36. CALIFANO COMMISSION ROLE Workplace Homicide Rates By Industry Per 100,000 workers annually, 1992-98 36

  37. CALIFANO COMMISSION ROLE • USPS Workplace Homicides 1986-2005 • Of 30 incidents: • 16 were perpetrated by postal employees • 14 perpetrated by non-postal employees • 55 killed, including 49 postal employees • 34 were murdered by current or former co-workers 37

  38. CALIFANO COMMISSION ROLE • National Workforce Demographics • Risk of Victimization: Highest Risk • Men 3 times more likely than women • Incidence rate rises with age • Higher for those 65 and older • African Americans are twice as likely as Caucasians 38

  39. CALIFANO COMMISSION ROLE • USPS Workplace Homicides 1986-2005 • Of the homicides perpetrated by postal employees 14 out of 16 had: • violent histories • mental illness • substance abuse • and/or criminal convictions 39

  40. CALIFANO COMMISSION ROLE • Comparison to National Workforce • Postal employees scored as:  less angry less aggressive less hostile lessdepressed lessstressed • than those in the national workforce 40

  41. CALIFANO COMMISSION ROLE Anger: USPS vs. national workforce 75% 69% 25% 18% 7% 6% 7% 3% 4% 4% 41

  42. CALIFANO COMMISSION ROLE • Comparison to National Workforce • Postal employees: • have more negative attitudes about work, co-workers, and management • believe they are more likely to be a victim of workplace violence • greatest fears involve other co-workers 42

  43. CALIFANO COMMISSION ROLE • Comparison to National Workforce  Although postal workers are one-third less likely than the national workforce to be victims of violence at work, postal workers express six times morefear of becoming a victim than non-postal employees. 43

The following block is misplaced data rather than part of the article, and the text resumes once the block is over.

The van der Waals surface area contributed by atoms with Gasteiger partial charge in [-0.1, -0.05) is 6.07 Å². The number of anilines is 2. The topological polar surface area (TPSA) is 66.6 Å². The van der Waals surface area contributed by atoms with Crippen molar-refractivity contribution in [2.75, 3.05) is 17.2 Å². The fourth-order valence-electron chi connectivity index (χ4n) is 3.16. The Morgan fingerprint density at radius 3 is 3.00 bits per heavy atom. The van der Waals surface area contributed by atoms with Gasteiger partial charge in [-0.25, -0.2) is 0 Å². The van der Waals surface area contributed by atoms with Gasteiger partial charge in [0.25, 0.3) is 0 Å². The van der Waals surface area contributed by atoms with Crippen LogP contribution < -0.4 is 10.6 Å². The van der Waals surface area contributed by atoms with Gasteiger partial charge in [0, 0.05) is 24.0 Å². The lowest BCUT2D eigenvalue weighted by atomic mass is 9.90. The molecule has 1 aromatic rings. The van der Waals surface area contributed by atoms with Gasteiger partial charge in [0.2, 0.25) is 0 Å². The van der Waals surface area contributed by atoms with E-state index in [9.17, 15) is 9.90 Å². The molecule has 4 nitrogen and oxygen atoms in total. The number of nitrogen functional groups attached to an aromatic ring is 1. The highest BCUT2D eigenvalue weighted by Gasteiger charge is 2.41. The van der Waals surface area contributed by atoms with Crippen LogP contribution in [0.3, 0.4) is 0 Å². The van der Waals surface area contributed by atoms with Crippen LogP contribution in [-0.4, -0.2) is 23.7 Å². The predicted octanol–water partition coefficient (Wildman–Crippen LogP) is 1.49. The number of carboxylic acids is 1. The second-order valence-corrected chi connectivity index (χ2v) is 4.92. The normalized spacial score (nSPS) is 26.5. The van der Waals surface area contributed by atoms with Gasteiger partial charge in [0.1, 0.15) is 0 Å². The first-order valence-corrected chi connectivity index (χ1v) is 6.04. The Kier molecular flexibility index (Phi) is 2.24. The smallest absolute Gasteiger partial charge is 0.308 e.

44. CALIFANO COMMISSION ROLE • Comparison to National Workforce Believe likelier than average worker to be victim of co-worker violence 44

  45. CALIFANO COMMISSION ROLE • Comparison to National Workforce • Postal workers are: • Six times more likely to believe they are at greater risk What do you believe may be behind this perception that is not based on actual facts? 45

  46. CALIFANO COMMISSION ROLE • Comparison to National Workforce • Postal workers are: • less likely to agree that their employer takes action to protect them • more likely to say they fear being robbed or attacked • more likely to agree that management tries to provoke employees to violence 46

  47. CALIFANO COMMISSION ROLE • Postal workers are no more likely than those in the national workforce to: • physically assault • sexually harass or • verbally abuse their co-workers 47

  48. CALIFANO COMMISSION ROLE Victimization by coworkers 30% 25% 14% 12% 4% 3% 48

  49. VIOLENCE PREVENTION Workplace violence is now recognized as a specific category of violent crime that calls for distinct responses from employers, law enforcement, and the community. This recognition is relatively recent. Prior to the Edmond shootings, the few research and preventive efforts that existed were focused on particular issues – ………. National Center for the Analysis of Violent Crime. (2002). Workplace violence: issues in response. Critical Incident Response Group. FBI Academy, Quantico, Virginia. 49

  50. VIOLENCE PREVENTION The first national data on the incidence of workplace homicide was published by NIOSH in 1989. This publication demonstrated on a national basis that homicide was the third leading cause of occupational injury death, exceeded only by motor vehicle crashes and machine related deaths. This document also identified that homicide was the leading cause of injury death for women in the workplace. Prior to this publication, homicide had not been seriously regarded as an occupational health and safety issue. Watson, Eleanor Lynn (2006). Active inaction-symbolic politics, agenda denial or incubation period: twenty years of U.S. workplace violence research and prevention activity, Dissertation, West Virginia University, [On-line Abstract]. 50